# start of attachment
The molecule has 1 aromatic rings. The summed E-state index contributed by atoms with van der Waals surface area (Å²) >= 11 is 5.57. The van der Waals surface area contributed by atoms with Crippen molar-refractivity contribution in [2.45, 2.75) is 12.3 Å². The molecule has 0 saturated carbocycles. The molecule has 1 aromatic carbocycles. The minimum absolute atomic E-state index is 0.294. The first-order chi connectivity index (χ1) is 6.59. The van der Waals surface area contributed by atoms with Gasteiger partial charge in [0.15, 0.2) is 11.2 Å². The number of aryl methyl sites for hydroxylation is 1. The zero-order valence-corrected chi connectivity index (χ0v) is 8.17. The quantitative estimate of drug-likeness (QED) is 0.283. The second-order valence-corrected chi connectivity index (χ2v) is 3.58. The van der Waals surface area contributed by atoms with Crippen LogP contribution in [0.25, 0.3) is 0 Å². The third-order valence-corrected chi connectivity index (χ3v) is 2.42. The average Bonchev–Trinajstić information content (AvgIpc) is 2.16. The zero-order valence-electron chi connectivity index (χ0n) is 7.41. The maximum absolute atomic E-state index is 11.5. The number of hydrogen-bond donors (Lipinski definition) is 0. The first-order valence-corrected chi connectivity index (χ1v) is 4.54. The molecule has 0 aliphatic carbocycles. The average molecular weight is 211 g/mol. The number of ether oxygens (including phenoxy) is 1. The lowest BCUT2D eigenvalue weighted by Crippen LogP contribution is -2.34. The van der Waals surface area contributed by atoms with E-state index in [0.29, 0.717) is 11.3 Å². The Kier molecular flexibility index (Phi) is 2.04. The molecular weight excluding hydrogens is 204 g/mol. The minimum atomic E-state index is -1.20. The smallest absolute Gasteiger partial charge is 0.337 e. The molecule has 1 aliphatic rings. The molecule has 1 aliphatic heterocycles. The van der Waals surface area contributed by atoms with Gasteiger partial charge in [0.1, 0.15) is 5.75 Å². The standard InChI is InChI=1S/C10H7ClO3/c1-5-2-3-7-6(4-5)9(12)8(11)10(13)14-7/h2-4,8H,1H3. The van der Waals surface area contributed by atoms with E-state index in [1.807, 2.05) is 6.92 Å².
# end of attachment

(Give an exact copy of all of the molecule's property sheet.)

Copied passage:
The molecule has 1 aromatic rings. The summed E-state index contributed by atoms with van der Waals surface area (Å²) >= 11 is 5.57. The van der Waals surface area contributed by atoms with Crippen molar-refractivity contribution in [2.45, 2.75) is 12.3 Å². The molecule has 0 saturated carbocycles. The molecule has 1 aromatic carbocycles. The minimum absolute atomic E-state index is 0.294. The first-order chi connectivity index (χ1) is 6.59. The van der Waals surface area contributed by atoms with Gasteiger partial charge in [0.15, 0.2) is 11.2 Å². The number of aryl methyl sites for hydroxylation is 1. The zero-order valence-corrected chi connectivity index (χ0v) is 8.17. The quantitative estimate of drug-likeness (QED) is 0.283. The second-order valence-corrected chi connectivity index (χ2v) is 3.58. The van der Waals surface area contributed by atoms with Crippen LogP contribution in [0.25, 0.3) is 0 Å². The third-order valence-corrected chi connectivity index (χ3v) is 2.42. The average Bonchev–Trinajstić information content (AvgIpc) is 2.16. The zero-order valence-electron chi connectivity index (χ0n) is 7.41. The maximum absolute atomic E-state index is 11.5. The number of hydrogen-bond donors (Lipinski definition) is 0. The first-order valence-corrected chi connectivity index (χ1v) is 4.54. The molecule has 0 aliphatic carbocycles. The average molecular weight is 211 g/mol. The number of ether oxygens (including phenoxy) is 1. The lowest BCUT2D eigenvalue weighted by Crippen LogP contribution is -2.34. The van der Waals surface area contributed by atoms with E-state index in [0.29, 0.717) is 11.3 Å². The Kier molecular flexibility index (Phi) is 2.04. The molecular weight excluding hydrogens is 204 g/mol. The minimum atomic E-state index is -1.20. The smallest absolute Gasteiger partial charge is 0.337 e. The molecule has 1 aliphatic rings. The molecule has 1 aliphatic heterocycles. The van der Waals surface area contributed by atoms with Gasteiger partial charge in [0.1, 0.15) is 5.75 Å². The standard InChI is InChI=1S/C10H7ClO3/c1-5-2-3-7-6(4-5)9(12)8(11)10(13)14-7/h2-4,8H,1H3. The van der Waals surface area contributed by atoms with E-state index in [1.807, 2.05) is 6.92 Å².